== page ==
A witness for the prosecution against the reporters told a Yangon court at a trial last April that police had entrapped the reporters by giving them secret documents and then arresting them for having the documents. The witness, Police Captain Moe Yan Naing, told the court that police had invited Wa Lone to dinner in Yangon on 12 December, and that Kyaw Soe went with him.

“Police Brigadier General Tin Ko Ko gave the documents to Police Lance Corporal Naing Lin and told him to give them to Wa Lone and said that when Wa Lone comes out of the restaurant, the Htaunt Kyant regional police force has to entrap him and arrest him,” Reuters reported Moe Yan Naing telling the court on 20 April. “Police Brigadier General Tin Ko Ko told the police members, ‘If you don’t get Wa Lone, you will go to jail.’”

Yan Naing later received an undisclosed prison sentence for violating Myanmar’s Police Disciplinary Act. The officer’s family, meanwhile, were evicted from police housing in Naypyitaw less than 24 hours after his testimony, Reuters reported. When he handed down his ruling, High Court Judge Aung Naing stated that the court had been unable to determine if the reporters had indeed been entrapped by police.

The treatment of the reporters has been met with global rebukes and demands for their release since their 2017 arrests.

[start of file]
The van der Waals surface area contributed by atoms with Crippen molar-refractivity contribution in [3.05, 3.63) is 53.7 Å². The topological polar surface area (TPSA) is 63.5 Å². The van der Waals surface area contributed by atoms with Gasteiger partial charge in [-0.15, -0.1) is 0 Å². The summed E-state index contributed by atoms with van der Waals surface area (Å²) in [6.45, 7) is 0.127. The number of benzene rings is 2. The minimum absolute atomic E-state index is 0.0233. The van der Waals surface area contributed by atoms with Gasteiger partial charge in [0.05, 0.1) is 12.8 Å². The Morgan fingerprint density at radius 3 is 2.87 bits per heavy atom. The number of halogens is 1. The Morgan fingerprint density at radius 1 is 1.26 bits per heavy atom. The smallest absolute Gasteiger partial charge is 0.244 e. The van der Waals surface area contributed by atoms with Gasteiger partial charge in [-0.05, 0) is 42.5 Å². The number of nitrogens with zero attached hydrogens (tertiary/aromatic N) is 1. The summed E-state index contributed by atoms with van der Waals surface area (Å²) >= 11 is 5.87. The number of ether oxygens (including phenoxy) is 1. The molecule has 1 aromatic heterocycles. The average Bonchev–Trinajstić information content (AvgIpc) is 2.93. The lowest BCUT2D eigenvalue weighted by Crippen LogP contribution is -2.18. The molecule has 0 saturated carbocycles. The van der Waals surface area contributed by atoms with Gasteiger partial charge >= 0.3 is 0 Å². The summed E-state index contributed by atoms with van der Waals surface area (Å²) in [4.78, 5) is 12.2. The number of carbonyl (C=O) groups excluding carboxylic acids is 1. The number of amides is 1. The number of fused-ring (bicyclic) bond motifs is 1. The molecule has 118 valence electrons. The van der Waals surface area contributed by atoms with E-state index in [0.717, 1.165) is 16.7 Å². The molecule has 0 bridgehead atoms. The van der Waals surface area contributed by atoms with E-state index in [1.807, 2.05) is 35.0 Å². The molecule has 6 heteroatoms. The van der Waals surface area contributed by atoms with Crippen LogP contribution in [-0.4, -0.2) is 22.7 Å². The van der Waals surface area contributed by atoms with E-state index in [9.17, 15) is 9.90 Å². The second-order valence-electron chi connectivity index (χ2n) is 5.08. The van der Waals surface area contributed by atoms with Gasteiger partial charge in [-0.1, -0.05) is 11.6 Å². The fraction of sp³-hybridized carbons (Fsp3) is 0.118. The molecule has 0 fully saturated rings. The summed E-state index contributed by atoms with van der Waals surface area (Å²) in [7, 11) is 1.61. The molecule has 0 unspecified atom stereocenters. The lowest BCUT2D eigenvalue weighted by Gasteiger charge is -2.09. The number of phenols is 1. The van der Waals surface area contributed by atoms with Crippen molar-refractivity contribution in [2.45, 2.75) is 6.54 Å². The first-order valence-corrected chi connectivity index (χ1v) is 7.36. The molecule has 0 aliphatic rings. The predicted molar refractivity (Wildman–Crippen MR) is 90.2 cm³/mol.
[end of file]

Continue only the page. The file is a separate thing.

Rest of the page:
“We are outraged by this blatant attack on press freedom. We call for authorities to release them immediately,” Reuters’ Adler said in a statement the day after their arrests.

“We call on local authorities to immediately, unconditionally release Reuters reporters Wa Lone and Kyaw Soe Oo,” said the Committee to Protect Journalists. “These arrests come amid a widening crackdown which is having a grave impact on the ability of journalists to cover a story of vital global importance.”

The reporters were included in Time magazine’s 2018 Person of the Year accolade awarded to persecuted journalists around the world.

The violent crackdown against the Rohingya was met with UN investigations and calls for prosecutions. The UN recommended that top Myanmar military commanders be investigated for genocide, and called out Myanmar’s civilian leader, former pro-democracy icon Aung San Suu Kyi, for failing to stop the violence or even to acknowledge it. Myanmar state media under her control had roundly rejected anti-Rohingya atrocity allegations as “fake news”.

Suu Kyi met further rebukes for staying quiet on the case of the reporters, with calls for her Nobel peace prize to be rescinded.

“While she has always been a politician, she used to be a politician that stood for democracy and human rights, including freedom of the press,” said US diplomat Bill Richardson, who has known Aung San Suu Kyi for 25 years. “She has clearly failed to champion these issues since coming to power. Her government has been as enthusiastic about jailing journalists and government critics as the military government that preceded hers.”

Amal Clooney, a human rights lawyer on the reporters’ legal team, appealed to Suu Kyi in September after their sentencing: “You fought for so many years to be freed from the same prison where they now sit and now you have the power to actually remedy this injustice today if you wanted to.”

As for the future awaiting the country’s journalists, Reporters Without Borders’ Bastard is blunt: “There is no free press anymore when the government dictates red lines that cannot be crossed by journalists. It is a black day for independent press and Myanmar democracy.”